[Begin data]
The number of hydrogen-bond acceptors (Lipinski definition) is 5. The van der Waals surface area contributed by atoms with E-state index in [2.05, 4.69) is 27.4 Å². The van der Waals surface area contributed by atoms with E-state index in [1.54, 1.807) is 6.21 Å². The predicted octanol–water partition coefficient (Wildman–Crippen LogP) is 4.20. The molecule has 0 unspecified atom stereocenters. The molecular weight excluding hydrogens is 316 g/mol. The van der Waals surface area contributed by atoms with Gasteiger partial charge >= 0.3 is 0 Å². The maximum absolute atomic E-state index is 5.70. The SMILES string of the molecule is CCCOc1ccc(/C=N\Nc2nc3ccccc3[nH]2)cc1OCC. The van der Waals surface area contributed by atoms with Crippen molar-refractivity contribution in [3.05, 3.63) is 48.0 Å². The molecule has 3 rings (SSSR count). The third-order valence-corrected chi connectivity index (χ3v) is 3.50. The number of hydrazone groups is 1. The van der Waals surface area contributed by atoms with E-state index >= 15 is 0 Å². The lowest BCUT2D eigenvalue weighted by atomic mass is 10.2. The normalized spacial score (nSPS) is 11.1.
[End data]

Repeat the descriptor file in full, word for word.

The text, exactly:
The number of hydrogen-bond acceptors (Lipinski definition) is 5. The van der Waals surface area contributed by atoms with E-state index in [2.05, 4.69) is 27.4 Å². The van der Waals surface area contributed by atoms with E-state index in [1.54, 1.807) is 6.21 Å². The predicted octanol–water partition coefficient (Wildman–Crippen LogP) is 4.20. The molecule has 0 unspecified atom stereocenters. The molecular weight excluding hydrogens is 316 g/mol. The van der Waals surface area contributed by atoms with Gasteiger partial charge >= 0.3 is 0 Å². The maximum absolute atomic E-state index is 5.70. The SMILES string of the molecule is CCCOc1ccc(/C=N\Nc2nc3ccccc3[nH]2)cc1OCC. The van der Waals surface area contributed by atoms with Crippen molar-refractivity contribution in [3.05, 3.63) is 48.0 Å². The molecule has 3 rings (SSSR count). The third-order valence-corrected chi connectivity index (χ3v) is 3.50. The number of hydrazone groups is 1. The van der Waals surface area contributed by atoms with E-state index >= 15 is 0 Å². The lowest BCUT2D eigenvalue weighted by atomic mass is 10.2. The normalized spacial score (nSPS) is 11.1.